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Interest Rate Changes Affect the Price of Bonds


Discuss the Effects on Interest Rate Changes Affect the Price of Bonds.


1. Price of a bond = c *F* 1- (1+r)^-t + F/(1+r)^t


Where c = coupon rate, F = par value, r = yield to maturity, t = time period

C = 6% (semi annually, F = $1000, r = 7% (taken semi-annually), t = 20

Therefore price of Triangle bonds = 6% *1000*(1-(1+0.07)^-20)/0.07 +1000/ (1+0.07) ^20

                                                             = $894.06

P.S = The interest rate and yield to maturity have been taken semi annually since the coupon is paid semi annually.

b) Required rate of return on a bond is the interest rate that is expected by the investor from a bond in order to purchase the bond. This rate is influenced by the market forces and is determine d by the price at which both investor and the issuer of bonds agree. (Ingram, 2009)

If the interest rate decreases, the price of the bond will increase. The price of the bond is determined by discounting the future cash flows of the interest payments and bond price to be made till the maturity of the bond. The value of a dollar today is definitely more than the dollar value in the future. If the interest rate decreases due to inflation, Federal Reserve actions or economic conditions, the future cash flows will be discounted at a lower rate and this will increase the price of the bond. The discount rate is the market rate for instruments which have similar risk and maturity. Therefore when there is a change in the interest rate, it affects the price of all bonds in the market but to varying degree. A bond having longer maturity has greater price volatility.

The price of a bond with lower coupon rate will increase more than the bond with a higher coupon rate as the required rate of return falls. This is because for a low coupon rate, most of the future cash flow is in the form of face value as there is less coupon payment. Hence with a lower discount rate, the future value of cash flows will increase and thereby the price of the bond will increase.

(AAII, 2008)

2. Yield curve is a graphical representation of the yields of a bond with different maturities. Usually treasury bonds are used to create the yield curve as they are the best benchmark for bonds having similar maturity. The shape of the yield curve denotes the future economic activity and the interest rate changes expectations which will have an impact on the return of bond investments. There are generally three types of yield curves i.e. normal yield curve, flat yield curve and inverted yield curve.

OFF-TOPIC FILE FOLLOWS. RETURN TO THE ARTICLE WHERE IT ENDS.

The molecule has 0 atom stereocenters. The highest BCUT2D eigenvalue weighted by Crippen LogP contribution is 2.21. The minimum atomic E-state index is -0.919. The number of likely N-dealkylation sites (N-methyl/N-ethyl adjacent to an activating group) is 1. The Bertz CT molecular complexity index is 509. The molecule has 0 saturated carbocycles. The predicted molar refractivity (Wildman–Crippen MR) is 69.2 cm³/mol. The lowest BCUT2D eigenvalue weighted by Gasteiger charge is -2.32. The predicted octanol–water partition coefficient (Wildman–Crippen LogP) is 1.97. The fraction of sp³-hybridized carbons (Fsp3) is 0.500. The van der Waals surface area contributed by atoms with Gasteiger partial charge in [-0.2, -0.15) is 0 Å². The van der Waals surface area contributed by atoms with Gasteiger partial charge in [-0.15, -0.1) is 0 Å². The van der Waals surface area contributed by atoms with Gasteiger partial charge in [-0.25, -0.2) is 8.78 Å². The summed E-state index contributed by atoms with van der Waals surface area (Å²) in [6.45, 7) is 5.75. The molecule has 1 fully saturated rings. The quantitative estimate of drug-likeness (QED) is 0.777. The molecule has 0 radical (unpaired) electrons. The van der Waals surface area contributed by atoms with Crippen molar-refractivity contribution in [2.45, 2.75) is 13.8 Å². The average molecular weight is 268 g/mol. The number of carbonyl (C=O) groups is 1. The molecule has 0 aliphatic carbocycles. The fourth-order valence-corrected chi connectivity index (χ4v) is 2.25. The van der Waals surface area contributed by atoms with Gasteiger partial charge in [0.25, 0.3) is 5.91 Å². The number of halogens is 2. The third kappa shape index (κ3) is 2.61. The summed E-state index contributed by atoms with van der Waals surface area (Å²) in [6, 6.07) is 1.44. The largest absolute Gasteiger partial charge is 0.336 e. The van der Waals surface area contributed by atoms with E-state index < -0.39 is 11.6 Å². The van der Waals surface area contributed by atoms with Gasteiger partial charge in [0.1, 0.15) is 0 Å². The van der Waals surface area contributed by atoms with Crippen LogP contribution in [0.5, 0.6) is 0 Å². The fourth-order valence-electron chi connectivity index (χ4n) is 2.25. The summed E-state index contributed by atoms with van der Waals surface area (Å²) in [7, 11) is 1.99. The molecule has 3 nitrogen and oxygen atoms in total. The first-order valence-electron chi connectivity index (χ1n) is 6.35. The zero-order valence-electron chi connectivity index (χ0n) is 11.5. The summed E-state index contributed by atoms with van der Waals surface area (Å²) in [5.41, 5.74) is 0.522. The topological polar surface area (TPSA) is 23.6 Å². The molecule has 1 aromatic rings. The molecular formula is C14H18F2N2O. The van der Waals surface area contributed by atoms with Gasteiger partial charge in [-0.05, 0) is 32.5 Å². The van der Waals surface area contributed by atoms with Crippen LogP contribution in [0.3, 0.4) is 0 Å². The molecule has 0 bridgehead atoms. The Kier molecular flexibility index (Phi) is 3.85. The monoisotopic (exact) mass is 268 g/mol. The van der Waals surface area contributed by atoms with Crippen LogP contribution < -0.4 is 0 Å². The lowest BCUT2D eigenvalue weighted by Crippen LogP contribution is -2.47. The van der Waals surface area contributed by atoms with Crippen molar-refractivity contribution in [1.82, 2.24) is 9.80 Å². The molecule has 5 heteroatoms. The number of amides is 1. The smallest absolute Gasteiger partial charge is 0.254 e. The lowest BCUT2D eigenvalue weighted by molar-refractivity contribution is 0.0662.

The following data has been provided in the question regarding the yield curve:

Treasury Security

Point in time


Nominal rate of interest


7 January

2 years



12 March

10 years



30 May

6 months



30 December

5 years


The yield curve for the above data is given below:

From the above graph, we see that the yield curve is inverted and is downward sloping. This means that for bonds with short term maturities, the yield is higher and for long term bonds, it is lower. This shows that the market expects the interest rates to fall in the future; however, this is a rare situation because normally the yield is higher for a long term maturity bond and vice versa. (PICTET, NA)

This situation normally arises when the economy is on the verge of entering into a recession. The investors prefer to invest their money in risk free instruments for long term even though the return is low as they expect the economy to deteriorate. The investors become risk averse and instead of investing in a new venture or in riskier assets, the investors prefer to invest on risk free bonds and therefore settle for lower yields as they expect the interest rates to further go down in the future. However, this scenario is not long lasting as the outlook of the economy improves with time with the help of government policies and investors again have normal expectations about the interest rates and risk, thus the yields on long term bonds increase and is more than the yield on short term bonds. (Guidotti, NA)


AAII, (2008), How Interest Rate Changes Affect the Price of Bonds, accessed online on 28th July, 2016, available at

Ingram, D, (2009), What is the Difference Between Yield to Maturity and Required Rate of Return        on a Bond, accessed online on 28th July, 2016, available at,

Guidotti, D., (NA), Calculating and Understanding Yield Curve, accessed online on 28th July, 2016, available at

PICTET, (NA), Yield Curve, accessed online on 28th July, 2016, available at,


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